Then, in the Maha sankalpam, we produce a long list of sins or papams. One sentence is very significant. In modern performance management, we accept mistakes will be committed, but one is expected to learn from them and not repeat them. Mahasankalpam sets out this principle starkly: ‘gyanathaha sakrith krithanam, agyanathaha asakrih krithanam’: sins committed, unknowingly many times, but, knowingly only once!
We end the Mahasankalpam by saying that as a prayaschitam for all the sins, we perform the ‘adyaya upakrama’ or upakarma. Usually Mahasankalpam is done in group, in public, followed by a bath in a river like Kaveri: ‘suddodaka snanam karishye’!
This is the core ceremony, wherein we change the poonal: dharanam means adorning. Poonal is not an ornament: it is ‘yagna upaveedam’, to help us perform yagna, or, various prescribed karmas. It is a symbol of purity and ultimate sacredness: ‘paramam pavitram’. It is a constant reminder to us to stay the course in pursuit of all three yogas prescribed in Bhagavat Gita: ‘Parameswara preetyartham’, highlighting bakthi yogam; ‘nithya karmana yogyatha siddaryartham’, enabling us and entitling us to perform all karmas; and, ‘brahma tejo abhivarthathyam’, or gyana yogam.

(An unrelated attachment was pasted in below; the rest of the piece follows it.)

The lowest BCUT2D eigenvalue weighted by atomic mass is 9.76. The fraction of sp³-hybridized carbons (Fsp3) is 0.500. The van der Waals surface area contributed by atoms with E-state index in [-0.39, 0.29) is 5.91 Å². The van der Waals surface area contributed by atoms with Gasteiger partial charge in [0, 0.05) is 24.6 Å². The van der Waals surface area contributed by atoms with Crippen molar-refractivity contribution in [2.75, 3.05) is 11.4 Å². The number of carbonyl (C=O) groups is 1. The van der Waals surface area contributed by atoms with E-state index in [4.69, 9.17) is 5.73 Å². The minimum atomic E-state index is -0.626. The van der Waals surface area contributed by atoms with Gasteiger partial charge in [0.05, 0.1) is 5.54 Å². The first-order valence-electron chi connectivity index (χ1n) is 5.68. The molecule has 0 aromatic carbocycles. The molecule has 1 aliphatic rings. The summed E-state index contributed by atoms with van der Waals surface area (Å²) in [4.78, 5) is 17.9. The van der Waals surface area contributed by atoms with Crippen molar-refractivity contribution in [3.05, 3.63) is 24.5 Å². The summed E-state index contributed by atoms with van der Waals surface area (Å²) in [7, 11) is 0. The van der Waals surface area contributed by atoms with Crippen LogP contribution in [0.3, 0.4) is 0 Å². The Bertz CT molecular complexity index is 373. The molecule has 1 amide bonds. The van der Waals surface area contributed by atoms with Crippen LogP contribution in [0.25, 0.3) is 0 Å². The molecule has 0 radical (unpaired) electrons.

The first thing we do with the new poonal is ‘kandarishi’ tharpanam: offering our thanks and salutations to various kandarishis, those that helped in our veda being revealed to us and also seeking their blessings for a deep understanding of the vedas even as we do adyayanam.
This is performed the next day. We recite Gayathri 1008 times, as if to say, that we start the veda adyayana period with a huge entry on the credit side.
Success in any endeavour, be it studies, or, in a job, we know comprises three things. First we need to have clarity on our objectives. Second, we need a framework for delivering. Third, we need to execute, for which discipline is most important.